In Singapore, one of the first places hit by coronavirus COVID-19, detectives are tracking down potential positive cases to try to stay one step ahead of the virus. How did they do this and is it too late for the rest of the world?
In mid-January, a group of 20 tourists from the Chinese city of Guangxi arrived in Singapore for Chinese New Year. They visited some of its most glamorous sights.
Also on their itinerary was a non-descript traditional Chinese medicine shop, selling crocodile oil and herbal products. The shop is popular with mainland tourists.
They were served by a dedicated saleswoman who showed them various products, even massaging medicated oil on their arms. The Chinese group finished the tour and went home.
But they had left something behind.
At that point, the 18 coronavirus cases in Singapore had only been found in arrivals from mainland China.
But on 4 February, Singapore’s government reported that the virus had spread into the local community – and the Yong Thai Hang Chinese medicine shop was its first cluster, with a local tour guide and that enthusiastic saleswoman falling ill.
From that one shopping trip, nine people became infected, including the saleswoman’s husband, her six-month-old baby and their Indonesian domestic helper. Two other staff members also caught it.
They have now recovered, but it could have been much worse if Singapore didn’t have a sophisticated and extensive contact tracing programme, which follows the chain of the virus from one person to the next, identifying and isolating those people – and all their close contacts – before they can spread the virus further.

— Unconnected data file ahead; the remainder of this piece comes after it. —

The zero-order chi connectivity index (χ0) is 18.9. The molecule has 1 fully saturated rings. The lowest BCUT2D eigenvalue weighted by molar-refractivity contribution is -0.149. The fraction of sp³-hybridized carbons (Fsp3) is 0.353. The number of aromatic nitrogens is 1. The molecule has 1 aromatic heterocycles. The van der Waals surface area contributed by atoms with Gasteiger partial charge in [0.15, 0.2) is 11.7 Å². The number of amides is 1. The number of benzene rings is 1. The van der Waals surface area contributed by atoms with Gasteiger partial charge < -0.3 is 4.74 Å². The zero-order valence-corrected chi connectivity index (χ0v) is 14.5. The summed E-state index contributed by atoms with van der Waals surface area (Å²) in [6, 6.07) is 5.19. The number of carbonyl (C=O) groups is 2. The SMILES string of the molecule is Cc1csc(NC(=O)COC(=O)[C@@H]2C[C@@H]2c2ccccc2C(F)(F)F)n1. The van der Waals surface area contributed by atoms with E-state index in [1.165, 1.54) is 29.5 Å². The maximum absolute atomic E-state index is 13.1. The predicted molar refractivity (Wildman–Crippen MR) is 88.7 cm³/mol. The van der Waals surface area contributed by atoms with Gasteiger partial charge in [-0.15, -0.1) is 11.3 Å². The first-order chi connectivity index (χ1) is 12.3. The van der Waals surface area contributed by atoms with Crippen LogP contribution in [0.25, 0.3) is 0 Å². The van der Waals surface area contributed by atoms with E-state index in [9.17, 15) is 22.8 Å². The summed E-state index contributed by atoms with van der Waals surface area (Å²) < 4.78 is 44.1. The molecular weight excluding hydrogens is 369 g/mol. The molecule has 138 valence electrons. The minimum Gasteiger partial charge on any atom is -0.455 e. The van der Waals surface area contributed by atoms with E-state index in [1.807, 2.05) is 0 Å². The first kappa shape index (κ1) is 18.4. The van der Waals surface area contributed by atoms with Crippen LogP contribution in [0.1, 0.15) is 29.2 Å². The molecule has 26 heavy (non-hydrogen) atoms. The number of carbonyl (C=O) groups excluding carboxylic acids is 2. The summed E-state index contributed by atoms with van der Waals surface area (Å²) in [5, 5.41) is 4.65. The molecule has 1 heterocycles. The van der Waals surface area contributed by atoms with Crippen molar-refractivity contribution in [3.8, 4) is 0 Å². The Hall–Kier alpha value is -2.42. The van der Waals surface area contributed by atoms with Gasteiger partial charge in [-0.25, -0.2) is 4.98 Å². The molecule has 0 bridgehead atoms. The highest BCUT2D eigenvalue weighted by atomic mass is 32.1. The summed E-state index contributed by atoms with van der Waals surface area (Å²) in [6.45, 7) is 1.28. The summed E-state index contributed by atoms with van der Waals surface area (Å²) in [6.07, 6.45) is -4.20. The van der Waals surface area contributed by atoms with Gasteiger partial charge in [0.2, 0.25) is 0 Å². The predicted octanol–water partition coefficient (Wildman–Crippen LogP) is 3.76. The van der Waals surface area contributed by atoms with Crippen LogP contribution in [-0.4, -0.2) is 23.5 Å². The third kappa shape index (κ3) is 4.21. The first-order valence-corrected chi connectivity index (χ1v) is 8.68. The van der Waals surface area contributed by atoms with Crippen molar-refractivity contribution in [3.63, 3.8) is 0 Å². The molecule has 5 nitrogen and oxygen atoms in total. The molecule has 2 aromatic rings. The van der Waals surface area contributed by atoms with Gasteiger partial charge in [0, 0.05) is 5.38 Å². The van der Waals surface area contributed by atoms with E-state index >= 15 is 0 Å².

“We would have ended up like Wuhan,” says Leong Hoe Nam, an infectious diseases specialist at the Mount Elizabeth Novena hospital and a Singapore government advisor.
“The hospitals would be overwhelmed.”
As of 16 March, Singapore had confirmed 243 cases and no deaths. For about 40% of those people, the first indication they had was the health ministry telling them they needed to be tested and isolated.
In total, 6,000 people have been contact traced to date, using a combination of CCTV footage, police investigation and old fashioned, labour-intensive detective work – which often starts with a simple telephone call.
A call from a stranger
It was one of those calls on a sunny Saturday afternoon during a barbecue that led to Singapore-based British yoga teacher Melissa (not her real name) learning she was at risk of contracting the virus.
“It was surreal,” she says, describing the moment an unknown number flashed up on her phone.
“They asked ‘were you in a taxi at 18:47 on Wednesday?’ It was very precise. I guess I panicked a bit, I couldn’t think straight.”
Melissa eventually remembered that she was in that taxi – and later when she looked at her taxi app realised it was a trip that took just six minutes.
To date, she doesn’t know whether it was the driver or another passenger who was infected.
All she knows is that it was an officer at Singapore’s health ministry that made the phone call, and told her that she needed to stay at home and be quarantined.
The next day Melissa found out just how serious the officials were. Three people turned up at her door, wearing jackets and surgical masks.
“It was a bit like out of a film,” she says. “They gave me a contract – the quarantine order – it says you cannot go outside your home otherwise it’s a fine and jail time. It is a legal document.
“They make it very clear that you cannot leave the house. And I knew I wouldn’t break it. I know that I live in a place where you do what you’re told.”
Two weeks later, Melissa had shown no symptoms of Covid-19 and could leave her house.
In Singapore, most people know somebody who has been contact traced and that is part of the point. With almost 8,000 people per sq km it’s one of the most densely populated countries on Earth. An unidentified infected cluster could spread the disease rapidly.
The potential strain on the economy and health service could be huge. Singapore had little choice but to try to find and isolate everybody at risk.
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